Ammonia oxidation in simple-cycle SCRs can cause understatement of catalyst activity – Combined Cycle Journal

Ammonia oxidation in simple-cycle SCRs can cause understatement of catalyst activity

Special to CCJ ONsite

By Larry Muzio and Sean Bogseth, Fossil Energy Research Corp, and Frederic Vitse, GE Power Portfolio

Selective catalytic reduction (SCR) is widely used to reduce NOx emissions from gas-turbine powerplants—both simple- and combined-cycle units. Once the catalyst is installed it is important to monitor its activity periodically. This involves removing a sample from the unit and testing for its activity in a laboratory. Test frequency can vary from yearly to every two to three years, depending on site-specific issues relating to potential catalyst poisons.

Protocols developed by Germany’s VGB for testing SCR catalysts from coal-fired boilers are described in Refs 1 and 2. EPRI’s Catalyst Testing Protocol, published in 2007, is explained in Ref 3. EPRI later (2015) released testing guidelines for SCR and CO catalysts used in gas-turbine powerplants (Ref 4).

This article discusses issues with testing SCR catalysts used in simple-cycle gas-turbine systems that are not addressed in the testing guidelines. The catalysts in simple-cycle units typically operate in a temperature range of 750F to 850F; more typically, 800F to 850F.

The guidelines in Ref 4 for testing gas-turbine SCR catalysts describe two ways to monitor catalyst life:

    • Monitor the parameter “catalyst activity, K,” over the life of the catalyst.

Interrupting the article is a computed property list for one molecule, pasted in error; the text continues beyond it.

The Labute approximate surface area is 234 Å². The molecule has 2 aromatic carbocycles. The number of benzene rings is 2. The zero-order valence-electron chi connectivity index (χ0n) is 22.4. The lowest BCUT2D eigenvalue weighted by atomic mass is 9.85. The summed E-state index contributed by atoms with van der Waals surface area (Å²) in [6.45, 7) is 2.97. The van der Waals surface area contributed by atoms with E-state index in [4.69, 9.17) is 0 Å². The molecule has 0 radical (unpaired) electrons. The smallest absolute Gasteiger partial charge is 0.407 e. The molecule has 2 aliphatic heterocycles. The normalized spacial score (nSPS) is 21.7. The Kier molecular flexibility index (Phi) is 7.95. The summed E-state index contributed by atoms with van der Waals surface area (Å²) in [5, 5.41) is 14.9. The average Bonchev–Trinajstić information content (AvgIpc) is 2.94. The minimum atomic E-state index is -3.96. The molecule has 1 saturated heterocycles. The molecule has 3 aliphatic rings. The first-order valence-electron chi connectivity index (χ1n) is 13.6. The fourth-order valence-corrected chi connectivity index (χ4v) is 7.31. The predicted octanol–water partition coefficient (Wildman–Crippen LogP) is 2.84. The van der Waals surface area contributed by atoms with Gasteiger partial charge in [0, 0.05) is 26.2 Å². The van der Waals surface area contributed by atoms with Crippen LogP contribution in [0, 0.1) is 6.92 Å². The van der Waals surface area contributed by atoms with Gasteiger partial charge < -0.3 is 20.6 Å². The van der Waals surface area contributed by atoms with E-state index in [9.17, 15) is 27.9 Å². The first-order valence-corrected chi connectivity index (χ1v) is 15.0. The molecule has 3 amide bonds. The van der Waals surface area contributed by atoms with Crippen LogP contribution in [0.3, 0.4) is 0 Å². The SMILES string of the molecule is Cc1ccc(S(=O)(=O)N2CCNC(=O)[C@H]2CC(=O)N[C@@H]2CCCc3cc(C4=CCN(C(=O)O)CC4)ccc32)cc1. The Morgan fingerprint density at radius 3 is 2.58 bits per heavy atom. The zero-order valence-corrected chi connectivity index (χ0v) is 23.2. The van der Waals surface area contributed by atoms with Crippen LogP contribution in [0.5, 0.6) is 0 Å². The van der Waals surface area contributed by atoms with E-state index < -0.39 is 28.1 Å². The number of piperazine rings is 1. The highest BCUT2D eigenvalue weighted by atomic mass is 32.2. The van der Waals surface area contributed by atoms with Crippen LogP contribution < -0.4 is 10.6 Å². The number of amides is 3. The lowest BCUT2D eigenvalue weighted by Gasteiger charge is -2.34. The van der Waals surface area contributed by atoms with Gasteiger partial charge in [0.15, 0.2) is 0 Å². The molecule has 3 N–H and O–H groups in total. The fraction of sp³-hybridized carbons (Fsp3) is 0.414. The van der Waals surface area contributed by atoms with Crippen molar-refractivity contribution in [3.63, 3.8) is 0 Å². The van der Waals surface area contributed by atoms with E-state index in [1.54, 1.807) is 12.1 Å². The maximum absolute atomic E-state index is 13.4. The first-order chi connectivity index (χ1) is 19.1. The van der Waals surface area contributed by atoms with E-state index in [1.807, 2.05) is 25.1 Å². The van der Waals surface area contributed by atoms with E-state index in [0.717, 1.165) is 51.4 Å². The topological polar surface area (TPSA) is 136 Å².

• Monitor the NOx reduction achievable by the catalyst at the NH3 slip limit—again over the life of the catalyst.

The authors focus here on measuring catalyst activity in the laboratory. Note that K varies with the chemical composition of the catalyst, its geometry (for example, mass transfer in the catalyst channels), and operating parameters (for example, temperature and area velocity). Area velocity (Av) is the ratio of flue-gas flow to the active catalyst surface area. Lower Av means more catalyst per unit of flue gas.

To determine catalyst activity, the NOx reduction is measured across the catalyst and its activity is calculated from the equation:

where deltaNOx is the measured NOx reduction across the catalyst and Av is the area velocity, which depends on the area of the catalyst in the catalyst channels.

Laboratory test conditions typically are arranged to duplicate full-scale temperature and area velocity. The EPRI guidelines specify that the activity be determined at a NH3/NOx ratio of 1.2.

The challenge with simple-cycle SCR catalysts operating at relatively high temperatures (800F to 850F) is that reactions other than the basic SCR reaction can occur—as indicated by equations A to C below.